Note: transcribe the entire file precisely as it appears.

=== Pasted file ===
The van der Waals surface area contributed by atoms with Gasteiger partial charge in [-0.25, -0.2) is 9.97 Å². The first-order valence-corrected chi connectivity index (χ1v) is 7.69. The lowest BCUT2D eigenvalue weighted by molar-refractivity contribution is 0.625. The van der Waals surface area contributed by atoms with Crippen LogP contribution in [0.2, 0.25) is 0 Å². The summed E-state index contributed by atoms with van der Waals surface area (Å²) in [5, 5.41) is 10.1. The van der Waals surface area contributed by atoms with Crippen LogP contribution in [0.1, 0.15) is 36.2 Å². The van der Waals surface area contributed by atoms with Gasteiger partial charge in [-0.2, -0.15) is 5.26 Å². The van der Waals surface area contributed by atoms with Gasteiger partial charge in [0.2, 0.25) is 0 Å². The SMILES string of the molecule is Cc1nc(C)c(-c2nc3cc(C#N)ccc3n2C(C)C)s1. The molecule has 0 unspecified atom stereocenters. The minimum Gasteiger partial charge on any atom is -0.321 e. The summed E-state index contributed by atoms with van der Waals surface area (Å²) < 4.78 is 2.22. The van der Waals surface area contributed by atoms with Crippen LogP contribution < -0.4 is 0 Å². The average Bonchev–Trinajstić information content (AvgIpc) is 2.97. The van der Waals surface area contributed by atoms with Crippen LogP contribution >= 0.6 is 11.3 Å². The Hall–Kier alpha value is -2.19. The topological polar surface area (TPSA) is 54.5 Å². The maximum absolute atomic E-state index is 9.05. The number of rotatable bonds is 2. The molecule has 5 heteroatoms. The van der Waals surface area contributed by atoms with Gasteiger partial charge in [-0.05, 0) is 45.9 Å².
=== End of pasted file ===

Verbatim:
The van der Waals surface area contributed by atoms with Gasteiger partial charge in [-0.25, -0.2) is 9.97 Å². The first-order valence-corrected chi connectivity index (χ1v) is 7.69. The lowest BCUT2D eigenvalue weighted by molar-refractivity contribution is 0.625. The van der Waals surface area contributed by atoms with Crippen LogP contribution in [0.2, 0.25) is 0 Å². The summed E-state index contributed by atoms with van der Waals surface area (Å²) in [5, 5.41) is 10.1. The van der Waals surface area contributed by atoms with Crippen LogP contribution in [0.1, 0.15) is 36.2 Å². The van der Waals surface area contributed by atoms with Gasteiger partial charge in [-0.2, -0.15) is 5.26 Å². The van der Waals surface area contributed by atoms with Gasteiger partial charge in [0.2, 0.25) is 0 Å². The SMILES string of the molecule is Cc1nc(C)c(-c2nc3cc(C#N)ccc3n2C(C)C)s1. The molecule has 0 unspecified atom stereocenters. The minimum Gasteiger partial charge on any atom is -0.321 e. The summed E-state index contributed by atoms with van der Waals surface area (Å²) < 4.78 is 2.22. The van der Waals surface area contributed by atoms with Crippen LogP contribution < -0.4 is 0 Å². The average Bonchev–Trinajstić information content (AvgIpc) is 2.97. The van der Waals surface area contributed by atoms with Crippen LogP contribution >= 0.6 is 11.3 Å². The Hall–Kier alpha value is -2.19. The topological polar surface area (TPSA) is 54.5 Å². The maximum absolute atomic E-state index is 9.05. The number of rotatable bonds is 2. The molecule has 5 heteroatoms. The van der Waals surface area contributed by atoms with Gasteiger partial charge in [-0.05, 0) is 45.9 Å².